Spy Gadgets of World War II


TV, film, games and literature may have led us to believe that all those weird and wonderful gadgets employed by spies and secret agents are purely a work of fiction. However, we’ll be looking at some of the real tools that helped agents out behind and within enemy lines.

OSS Espionage Kit

The Office of Strategic Services (OSS) was a United States intelligence agency formed during World War II, and was the predecessor of the Central Intelligence Agency (CIA). They worked behind enemy lines for the United States Armed Forces, and their duties also included propaganda, subversion and post-war planning. Because of the nature of their work (espionage and sabotage), they required highly specialized equipment, such as silenced pistols and submachine guns.

Black Joe—Coal Grenades

The “coal torpedo”, as it was also named, was invented by Capt. Thomas Edgeworth Courtenay of the Confederate Secret Service. Originally, it was a hollow iron casing (to look like coal), that was intended to be shoveled into the firebox of Union steam transportation ships, where it would explode. While Courtenay had approached the British War Office to further refine his idea, they turned him down. However, both the American OSS and the British SOE used forms of his original explosive during World War II.

Coal bomb with instructions of useMuseum of World War II Boston

When German commandos came ashore on Long Island as part of Operation Pastorius, they carried plastic explosives designed as coal to use against coal-fired electrical engineering plants. Another coal torpedo was given to the British double agent Eddie Chapman to sabotage the merchant ship City of Lancaster.

Playing Cards and Board Games—Escape Maps

While at the disposal of the OSS, means of showing prisoners escape routes were surely more in need of a way to escape their captors. There were a number of ways to send these maps to prisoners. Cloth maps were sometimes hidden in special editions of the board game Monopoly that were sent to prisoners of war camps. These kits also include foreign currency, compasses and other items to aid in prisoner escape. This was all made possible because, thanks to the Geneva Convention, prisoners were allowed parcels from their families and relief organizations.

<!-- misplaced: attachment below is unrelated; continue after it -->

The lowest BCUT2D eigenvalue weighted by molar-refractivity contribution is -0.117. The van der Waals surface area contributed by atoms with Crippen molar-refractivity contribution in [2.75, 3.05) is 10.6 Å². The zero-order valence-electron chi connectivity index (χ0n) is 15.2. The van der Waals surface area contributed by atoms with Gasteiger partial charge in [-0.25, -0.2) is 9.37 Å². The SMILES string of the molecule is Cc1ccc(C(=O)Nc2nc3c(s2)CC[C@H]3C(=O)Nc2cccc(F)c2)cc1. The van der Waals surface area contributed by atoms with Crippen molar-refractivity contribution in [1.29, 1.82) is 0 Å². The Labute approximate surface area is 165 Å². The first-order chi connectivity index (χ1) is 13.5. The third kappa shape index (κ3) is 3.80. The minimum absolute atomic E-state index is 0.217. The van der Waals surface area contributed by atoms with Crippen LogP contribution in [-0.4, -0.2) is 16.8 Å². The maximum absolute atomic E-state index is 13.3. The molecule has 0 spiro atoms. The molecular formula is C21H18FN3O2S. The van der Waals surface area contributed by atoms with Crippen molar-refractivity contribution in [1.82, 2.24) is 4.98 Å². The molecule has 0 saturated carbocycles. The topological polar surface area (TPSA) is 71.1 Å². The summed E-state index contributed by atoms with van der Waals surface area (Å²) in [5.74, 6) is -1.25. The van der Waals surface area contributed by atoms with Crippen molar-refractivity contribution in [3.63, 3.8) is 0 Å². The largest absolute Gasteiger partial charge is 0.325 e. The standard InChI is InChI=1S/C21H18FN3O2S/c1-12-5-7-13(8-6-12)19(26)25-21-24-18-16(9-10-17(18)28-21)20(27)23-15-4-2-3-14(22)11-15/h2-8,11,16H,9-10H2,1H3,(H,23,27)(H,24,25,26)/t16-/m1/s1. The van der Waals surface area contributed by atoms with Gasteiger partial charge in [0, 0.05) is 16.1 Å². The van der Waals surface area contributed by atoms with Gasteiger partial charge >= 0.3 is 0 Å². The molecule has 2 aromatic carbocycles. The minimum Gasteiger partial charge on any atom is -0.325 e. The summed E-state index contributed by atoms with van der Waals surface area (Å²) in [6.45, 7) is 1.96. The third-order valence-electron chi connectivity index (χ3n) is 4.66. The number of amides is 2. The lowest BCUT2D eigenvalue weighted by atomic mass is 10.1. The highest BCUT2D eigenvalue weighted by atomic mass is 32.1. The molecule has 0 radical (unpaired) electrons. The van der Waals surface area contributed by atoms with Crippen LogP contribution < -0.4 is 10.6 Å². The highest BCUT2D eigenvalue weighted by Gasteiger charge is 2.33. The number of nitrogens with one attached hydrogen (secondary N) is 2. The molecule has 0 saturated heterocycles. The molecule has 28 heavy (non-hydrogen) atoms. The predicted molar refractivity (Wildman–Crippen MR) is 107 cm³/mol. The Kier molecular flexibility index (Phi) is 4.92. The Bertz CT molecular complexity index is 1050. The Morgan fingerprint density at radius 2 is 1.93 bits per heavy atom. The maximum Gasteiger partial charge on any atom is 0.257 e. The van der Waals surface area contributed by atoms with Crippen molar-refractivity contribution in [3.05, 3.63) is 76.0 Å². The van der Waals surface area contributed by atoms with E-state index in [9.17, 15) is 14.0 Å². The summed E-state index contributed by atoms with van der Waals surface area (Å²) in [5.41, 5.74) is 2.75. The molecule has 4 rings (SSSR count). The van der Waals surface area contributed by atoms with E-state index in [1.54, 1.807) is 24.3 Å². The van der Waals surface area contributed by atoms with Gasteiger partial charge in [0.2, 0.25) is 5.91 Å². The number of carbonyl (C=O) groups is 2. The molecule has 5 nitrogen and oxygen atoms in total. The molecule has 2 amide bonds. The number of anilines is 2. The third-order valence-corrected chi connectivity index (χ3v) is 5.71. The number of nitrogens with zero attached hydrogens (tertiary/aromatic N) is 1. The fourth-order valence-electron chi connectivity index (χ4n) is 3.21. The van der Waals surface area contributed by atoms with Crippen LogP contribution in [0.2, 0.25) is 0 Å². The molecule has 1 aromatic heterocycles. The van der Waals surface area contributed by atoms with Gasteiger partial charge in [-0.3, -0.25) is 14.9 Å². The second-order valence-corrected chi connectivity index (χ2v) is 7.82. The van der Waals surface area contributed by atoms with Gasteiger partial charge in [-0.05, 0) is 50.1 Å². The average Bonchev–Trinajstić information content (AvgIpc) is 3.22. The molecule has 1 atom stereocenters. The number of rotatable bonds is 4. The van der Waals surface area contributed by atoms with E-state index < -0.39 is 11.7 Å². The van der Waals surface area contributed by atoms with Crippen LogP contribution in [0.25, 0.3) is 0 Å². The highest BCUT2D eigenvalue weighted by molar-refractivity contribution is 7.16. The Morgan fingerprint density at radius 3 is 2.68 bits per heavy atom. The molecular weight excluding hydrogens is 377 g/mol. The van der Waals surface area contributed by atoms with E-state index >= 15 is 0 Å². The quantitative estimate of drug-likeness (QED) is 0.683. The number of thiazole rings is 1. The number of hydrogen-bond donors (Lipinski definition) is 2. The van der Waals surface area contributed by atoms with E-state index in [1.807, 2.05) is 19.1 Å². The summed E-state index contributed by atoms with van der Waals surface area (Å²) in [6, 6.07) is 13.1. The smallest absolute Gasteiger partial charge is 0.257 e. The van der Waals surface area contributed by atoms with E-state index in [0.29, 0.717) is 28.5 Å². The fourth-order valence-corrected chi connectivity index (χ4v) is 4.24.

A selection of the kit agents may have used. World War II: The Definitive Visual History

One could find escape maps on decks of playing cards, too. U.S. and British intelligence agencies joined forces, creating the “map deck”. The maps were hidden in between the thin layers that formed the sides of the cards. These decks, when soaked in water, became easier to peel, revealing the map. Due to the secrecy being so high surrounding the decks, not much is known about them to this day.

Gills—Underwater Breathing

The idea of an underwater breathing apparatus was developed in 1939 by Christian J. Lambertsen, dubbed the Lambertsen Amphibious Respiratory Unit. It had been rejected by the U.S. Navy but the OSS showed interest. Lambertsen demonstrated the device in a pool at a hotel in Washington in 1942. The OSS bought the concept and hired him to lead the unit. He later renamed the device to SCUBA (becoming “scuba”). However, this was not the same scuba as we know today.

Limpet Mine

A naval mine that was able to be attached to vehicles by magnets. Called “limpet” due to its similarity to the sea snail that clings tightly to rocks and other surfaces, a swimmer or diver can attach the device to a vehicle/magnetic surfaces. It had an anti-tampering component and could also be attached to a moto to detonate after a certain distance.

Cecil Vandepeer Clarke wearing an early version of the limpet mine on a keeper plate in the position used by a swimmer. The National Archives UK

One of the most impressive uses of the limpet mine was in Operation Jaywick during World War II. In September 1943, 14 Allied commandos from the Z Special Unit raided Japanese shipping in Singapore harbor. They placed the mines on several Japanese ships and then found safe ground. When the mines detonated, the limpet mines damaged or sunk seven ships, compromising over 39,000 tons between them.

Hit and Miss—Destroy Hitler’s Moustache

Not all ideas were winners, however. One such plan was to create synthetic goat dung loaded with anthrax as part of PROJECT Capricious in 1942. By using flies, the government hoped to infect German troops in Spanish Morocco in an attempt to stop Spain from joining Axis powers.

Other, interesting kit that may have worked better. World War II: The Definitive Visual History

Another plot was to introduce estrogen to Hitler’s food in the hopes of eliminating his trademark soup strainer (moustache) and affecting his baritone voice. A more deadly plot included hiding a capsule containing mustard gas in flowers to cause blindness among Nazi generals inside the German High Command Headquarters.

Other Gadgets

Cigarettes laced with tetrahydrocannabinol acetate (Indian hemp). The compound works similarly to morphine and was used as a possible none-lethal incapacitating agent as part of the Edgewood Arsenal experiments. When given to someone, the cigarette would bring about uncontrollable chattiness.

Knives concealed within shoes, lapels, pencils, sleeves and coins. Cameras small enough to fit into a match box; a cigarette case which exploded upon opening. Suicide pills (L-pills) hidden in necklaces or rings.